Children are being “ targeted and sold for sex in America every day". John Ryan, National Center for Missing & Expl...
martedì 19 settembre 2017
Paedophile cover-up brings down Iceland govt
Iceland will hold a second snap election within a year after the administration was destabilised by a row over a paedophile scandal centring around the prime minister’s father.
Just nine months after it formed a coalition, the Bright Future Party withdrew, blaming a “serious breach of trust” with Prime Minister Bjarni Benediktsson’s Independence Party over the apparent cover-up.
It follows claims the Independence Party tried to hide a letter written by the prime minister’s father Benedikt Sveinsson to help a friend convicted of child rape clear his criminal record.
The justice minister, Sigridur Andersen, a member of the Independence Party, told the prime minister about the letter in July, but it was not revealed until pressure was applied from a parliamentary committee.
The friend, Hjalti Sigurjon Hauksson, was given a five-year sentence in 2004 for repeatedly raping his stepdaughter for 12 years from the age of five.
Sveinsson confirmed he signed a letter supporting the application to have the paedophile’s “honour restored” by Iceland’s judiciary.
A widely criticised judicial procedure restores the “civil standing” of former convicts and requires the recommendation of a close friend.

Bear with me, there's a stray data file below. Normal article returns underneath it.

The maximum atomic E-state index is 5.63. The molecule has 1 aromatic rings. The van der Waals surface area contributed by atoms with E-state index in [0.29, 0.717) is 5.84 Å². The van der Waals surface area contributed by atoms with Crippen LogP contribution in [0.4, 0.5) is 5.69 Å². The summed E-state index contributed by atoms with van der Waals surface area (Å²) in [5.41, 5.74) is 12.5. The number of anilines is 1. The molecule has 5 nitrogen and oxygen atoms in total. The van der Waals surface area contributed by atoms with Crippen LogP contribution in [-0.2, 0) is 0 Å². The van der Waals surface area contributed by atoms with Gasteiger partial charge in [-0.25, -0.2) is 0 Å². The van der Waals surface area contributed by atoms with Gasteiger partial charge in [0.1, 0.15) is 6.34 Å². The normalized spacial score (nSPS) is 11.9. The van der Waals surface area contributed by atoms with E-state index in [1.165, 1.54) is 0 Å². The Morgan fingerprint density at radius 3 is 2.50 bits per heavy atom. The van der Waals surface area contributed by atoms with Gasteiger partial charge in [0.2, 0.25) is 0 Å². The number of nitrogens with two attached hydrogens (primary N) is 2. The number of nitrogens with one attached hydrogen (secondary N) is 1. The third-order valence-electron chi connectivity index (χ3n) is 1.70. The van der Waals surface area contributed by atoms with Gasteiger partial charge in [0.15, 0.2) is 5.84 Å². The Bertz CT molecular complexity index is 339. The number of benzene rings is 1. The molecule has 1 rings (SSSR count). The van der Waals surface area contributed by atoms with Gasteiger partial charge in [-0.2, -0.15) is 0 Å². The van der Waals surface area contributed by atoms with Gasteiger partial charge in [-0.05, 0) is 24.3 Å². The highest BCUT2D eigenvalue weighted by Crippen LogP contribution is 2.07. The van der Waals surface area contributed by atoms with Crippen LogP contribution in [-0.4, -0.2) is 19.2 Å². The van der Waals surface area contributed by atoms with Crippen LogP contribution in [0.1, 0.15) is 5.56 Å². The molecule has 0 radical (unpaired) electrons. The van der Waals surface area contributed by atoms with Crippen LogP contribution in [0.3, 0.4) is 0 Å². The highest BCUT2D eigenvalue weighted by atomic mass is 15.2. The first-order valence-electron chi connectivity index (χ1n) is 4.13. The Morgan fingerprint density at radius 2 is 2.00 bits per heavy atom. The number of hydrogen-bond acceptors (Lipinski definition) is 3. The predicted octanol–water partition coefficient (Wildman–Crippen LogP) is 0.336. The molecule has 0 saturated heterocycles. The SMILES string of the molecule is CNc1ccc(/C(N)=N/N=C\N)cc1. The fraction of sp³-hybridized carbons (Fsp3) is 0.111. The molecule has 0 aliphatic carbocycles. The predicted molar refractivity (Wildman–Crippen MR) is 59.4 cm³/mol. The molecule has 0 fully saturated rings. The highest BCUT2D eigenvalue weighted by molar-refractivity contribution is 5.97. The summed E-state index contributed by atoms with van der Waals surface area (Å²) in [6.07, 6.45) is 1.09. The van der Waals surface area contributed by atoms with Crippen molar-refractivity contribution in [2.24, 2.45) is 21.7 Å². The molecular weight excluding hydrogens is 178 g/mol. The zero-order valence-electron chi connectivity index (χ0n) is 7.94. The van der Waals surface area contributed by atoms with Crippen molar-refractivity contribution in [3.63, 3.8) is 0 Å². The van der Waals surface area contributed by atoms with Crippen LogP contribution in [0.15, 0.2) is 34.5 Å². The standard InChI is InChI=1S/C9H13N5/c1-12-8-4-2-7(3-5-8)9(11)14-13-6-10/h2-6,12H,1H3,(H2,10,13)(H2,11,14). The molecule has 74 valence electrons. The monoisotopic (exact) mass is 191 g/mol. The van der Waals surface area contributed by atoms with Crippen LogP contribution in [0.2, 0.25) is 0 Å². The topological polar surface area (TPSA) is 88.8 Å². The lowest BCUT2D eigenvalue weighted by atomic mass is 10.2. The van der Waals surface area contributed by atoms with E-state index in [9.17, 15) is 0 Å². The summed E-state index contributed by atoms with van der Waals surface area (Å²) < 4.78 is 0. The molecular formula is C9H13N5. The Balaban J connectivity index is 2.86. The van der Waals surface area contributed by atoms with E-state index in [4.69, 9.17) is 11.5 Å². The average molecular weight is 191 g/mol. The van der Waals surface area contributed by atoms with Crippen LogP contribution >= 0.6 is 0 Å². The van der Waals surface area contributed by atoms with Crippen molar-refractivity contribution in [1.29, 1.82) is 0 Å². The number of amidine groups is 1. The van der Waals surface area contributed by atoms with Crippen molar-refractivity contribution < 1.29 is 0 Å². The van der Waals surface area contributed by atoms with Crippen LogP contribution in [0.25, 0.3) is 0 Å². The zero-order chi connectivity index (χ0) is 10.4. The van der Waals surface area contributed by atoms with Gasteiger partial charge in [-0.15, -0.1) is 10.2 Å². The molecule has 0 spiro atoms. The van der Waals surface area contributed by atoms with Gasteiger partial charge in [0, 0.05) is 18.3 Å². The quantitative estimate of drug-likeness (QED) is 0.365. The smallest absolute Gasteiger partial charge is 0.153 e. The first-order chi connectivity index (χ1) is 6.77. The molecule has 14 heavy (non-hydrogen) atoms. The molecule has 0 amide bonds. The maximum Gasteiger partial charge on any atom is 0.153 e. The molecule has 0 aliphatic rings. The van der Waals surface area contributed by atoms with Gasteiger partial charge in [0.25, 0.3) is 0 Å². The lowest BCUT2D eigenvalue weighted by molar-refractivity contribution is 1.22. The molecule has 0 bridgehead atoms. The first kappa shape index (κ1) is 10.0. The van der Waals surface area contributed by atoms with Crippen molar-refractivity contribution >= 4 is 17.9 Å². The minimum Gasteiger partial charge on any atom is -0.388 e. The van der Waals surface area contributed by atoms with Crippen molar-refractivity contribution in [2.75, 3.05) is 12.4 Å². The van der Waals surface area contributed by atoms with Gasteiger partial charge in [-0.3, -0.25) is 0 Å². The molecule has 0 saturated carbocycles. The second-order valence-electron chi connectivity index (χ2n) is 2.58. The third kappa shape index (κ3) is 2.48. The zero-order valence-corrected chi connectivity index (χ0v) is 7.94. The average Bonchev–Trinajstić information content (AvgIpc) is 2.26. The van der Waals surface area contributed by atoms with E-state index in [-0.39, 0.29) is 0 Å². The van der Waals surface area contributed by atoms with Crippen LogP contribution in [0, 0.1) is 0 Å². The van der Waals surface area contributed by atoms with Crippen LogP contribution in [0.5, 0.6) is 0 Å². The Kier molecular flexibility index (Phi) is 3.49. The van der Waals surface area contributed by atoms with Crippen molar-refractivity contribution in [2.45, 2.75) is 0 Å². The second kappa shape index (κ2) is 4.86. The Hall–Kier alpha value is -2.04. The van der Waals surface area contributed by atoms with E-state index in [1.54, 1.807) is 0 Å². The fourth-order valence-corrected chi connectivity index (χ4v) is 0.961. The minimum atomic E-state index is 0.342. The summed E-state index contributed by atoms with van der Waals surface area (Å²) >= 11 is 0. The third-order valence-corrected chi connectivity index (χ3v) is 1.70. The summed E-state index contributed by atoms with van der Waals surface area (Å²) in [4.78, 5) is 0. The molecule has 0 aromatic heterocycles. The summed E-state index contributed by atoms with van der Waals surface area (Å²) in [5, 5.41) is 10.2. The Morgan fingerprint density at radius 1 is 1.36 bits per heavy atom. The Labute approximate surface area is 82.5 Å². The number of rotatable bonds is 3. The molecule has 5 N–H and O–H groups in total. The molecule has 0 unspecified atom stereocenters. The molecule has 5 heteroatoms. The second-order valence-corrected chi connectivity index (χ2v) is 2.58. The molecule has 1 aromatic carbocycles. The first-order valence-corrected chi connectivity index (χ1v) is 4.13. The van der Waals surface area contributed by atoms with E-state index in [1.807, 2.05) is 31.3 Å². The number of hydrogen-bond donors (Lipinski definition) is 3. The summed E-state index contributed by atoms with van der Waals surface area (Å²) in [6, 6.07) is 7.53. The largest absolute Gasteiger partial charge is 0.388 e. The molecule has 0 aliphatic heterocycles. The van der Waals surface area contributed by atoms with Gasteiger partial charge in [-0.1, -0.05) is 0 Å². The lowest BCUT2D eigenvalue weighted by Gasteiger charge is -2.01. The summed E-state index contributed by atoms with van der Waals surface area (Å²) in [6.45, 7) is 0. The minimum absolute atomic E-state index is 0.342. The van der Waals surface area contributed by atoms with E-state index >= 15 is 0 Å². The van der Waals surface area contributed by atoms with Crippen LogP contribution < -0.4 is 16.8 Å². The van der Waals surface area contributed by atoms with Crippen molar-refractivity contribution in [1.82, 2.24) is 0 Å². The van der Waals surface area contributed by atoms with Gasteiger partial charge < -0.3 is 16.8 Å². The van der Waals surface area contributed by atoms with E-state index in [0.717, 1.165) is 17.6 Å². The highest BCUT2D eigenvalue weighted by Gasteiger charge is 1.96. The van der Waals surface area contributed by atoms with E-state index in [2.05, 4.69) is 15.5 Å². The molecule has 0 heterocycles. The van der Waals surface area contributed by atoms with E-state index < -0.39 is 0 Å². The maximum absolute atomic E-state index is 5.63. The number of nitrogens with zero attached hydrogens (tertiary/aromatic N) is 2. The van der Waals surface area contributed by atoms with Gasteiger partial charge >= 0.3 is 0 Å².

The legal action allows former prisoners, for example, to apply for specific jobs, without erasing their criminal records.
Sveinsson said he had not discussed his letter with anyone. He announced: “I did not think of it as something that would justify Hjalti’s position. I never considered ‘restored honour’ as anything but a legal procedure making it possible for convicted criminals to regain some civil rights.”
The prime minister’s father added: “I would like to apologise to all those who have been hurt because of the matter.”
The Reform Party, the third-largest member of the coalition formed after the election last year, said it backed another election.
“In light of the situation, the Reform Party believes the right thing to do is to call an election immediately,” it announced.
Bright Future’s leader, Guðlaug Kristjánsdóttir, called the cover-up “the last straw”.
Prime Minister Benediktsson told the media: “We have lost the majority and I don’t see anything that indicates we can regain it. I am calling an election.”
He added that he would prefer the election to take place in November.
Benediktsson’s government will be the shortest in Icelandic history with the previous administration falling over the Panama Papers scandal exposing offshore tax havens.
Iceland’s economy was shattered by the collapse of banks during the 2008 financial crisis.